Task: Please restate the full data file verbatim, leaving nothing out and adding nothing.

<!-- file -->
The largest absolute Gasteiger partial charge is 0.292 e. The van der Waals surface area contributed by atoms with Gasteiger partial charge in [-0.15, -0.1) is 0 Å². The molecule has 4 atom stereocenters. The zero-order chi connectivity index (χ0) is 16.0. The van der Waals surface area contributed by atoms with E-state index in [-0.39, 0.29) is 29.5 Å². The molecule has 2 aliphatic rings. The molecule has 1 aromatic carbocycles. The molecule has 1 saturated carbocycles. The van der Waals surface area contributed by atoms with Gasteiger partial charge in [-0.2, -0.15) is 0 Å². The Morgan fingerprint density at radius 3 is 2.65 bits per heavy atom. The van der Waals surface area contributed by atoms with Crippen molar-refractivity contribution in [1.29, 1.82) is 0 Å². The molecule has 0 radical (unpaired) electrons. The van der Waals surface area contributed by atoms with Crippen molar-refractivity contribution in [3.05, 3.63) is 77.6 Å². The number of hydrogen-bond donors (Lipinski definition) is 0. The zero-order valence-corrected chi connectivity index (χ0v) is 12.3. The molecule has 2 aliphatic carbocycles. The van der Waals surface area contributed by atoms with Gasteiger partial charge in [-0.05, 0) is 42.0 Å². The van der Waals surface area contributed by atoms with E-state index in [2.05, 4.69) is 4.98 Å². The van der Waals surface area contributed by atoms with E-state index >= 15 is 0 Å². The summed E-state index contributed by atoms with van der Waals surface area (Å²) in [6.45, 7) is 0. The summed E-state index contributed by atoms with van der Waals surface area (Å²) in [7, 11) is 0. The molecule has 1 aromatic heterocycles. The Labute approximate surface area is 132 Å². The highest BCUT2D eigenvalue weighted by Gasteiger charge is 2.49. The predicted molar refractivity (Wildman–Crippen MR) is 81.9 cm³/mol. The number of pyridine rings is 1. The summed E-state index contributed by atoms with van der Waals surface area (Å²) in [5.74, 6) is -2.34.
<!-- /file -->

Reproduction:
The largest absolute Gasteiger partial charge is 0.292 e. The van der Waals surface area contributed by atoms with Gasteiger partial charge in [-0.15, -0.1) is 0 Å². The molecule has 4 atom stereocenters. The zero-order chi connectivity index (χ0) is 16.0. The van der Waals surface area contributed by atoms with E-state index in [-0.39, 0.29) is 29.5 Å². The molecule has 2 aliphatic rings. The molecule has 1 aromatic carbocycles. The molecule has 1 saturated carbocycles. The van der Waals surface area contributed by atoms with Gasteiger partial charge in [-0.2, -0.15) is 0 Å². The Morgan fingerprint density at radius 3 is 2.65 bits per heavy atom. The van der Waals surface area contributed by atoms with Crippen molar-refractivity contribution in [1.29, 1.82) is 0 Å². The molecule has 0 radical (unpaired) electrons. The van der Waals surface area contributed by atoms with Crippen molar-refractivity contribution in [3.05, 3.63) is 77.6 Å². The number of hydrogen-bond donors (Lipinski definition) is 0. The zero-order valence-corrected chi connectivity index (χ0v) is 12.3. The molecule has 2 aliphatic carbocycles. The van der Waals surface area contributed by atoms with Gasteiger partial charge in [-0.05, 0) is 42.0 Å². The van der Waals surface area contributed by atoms with E-state index in [2.05, 4.69) is 4.98 Å². The van der Waals surface area contributed by atoms with E-state index >= 15 is 0 Å². The summed E-state index contributed by atoms with van der Waals surface area (Å²) in [6.45, 7) is 0. The summed E-state index contributed by atoms with van der Waals surface area (Å²) in [7, 11) is 0. The molecule has 1 aromatic heterocycles. The Labute approximate surface area is 132 Å². The highest BCUT2D eigenvalue weighted by Gasteiger charge is 2.49. The predicted molar refractivity (Wildman–Crippen MR) is 81.9 cm³/mol. The number of pyridine rings is 1. The summed E-state index contributed by atoms with van der Waals surface area (Å²) in [5.74, 6) is -2.34.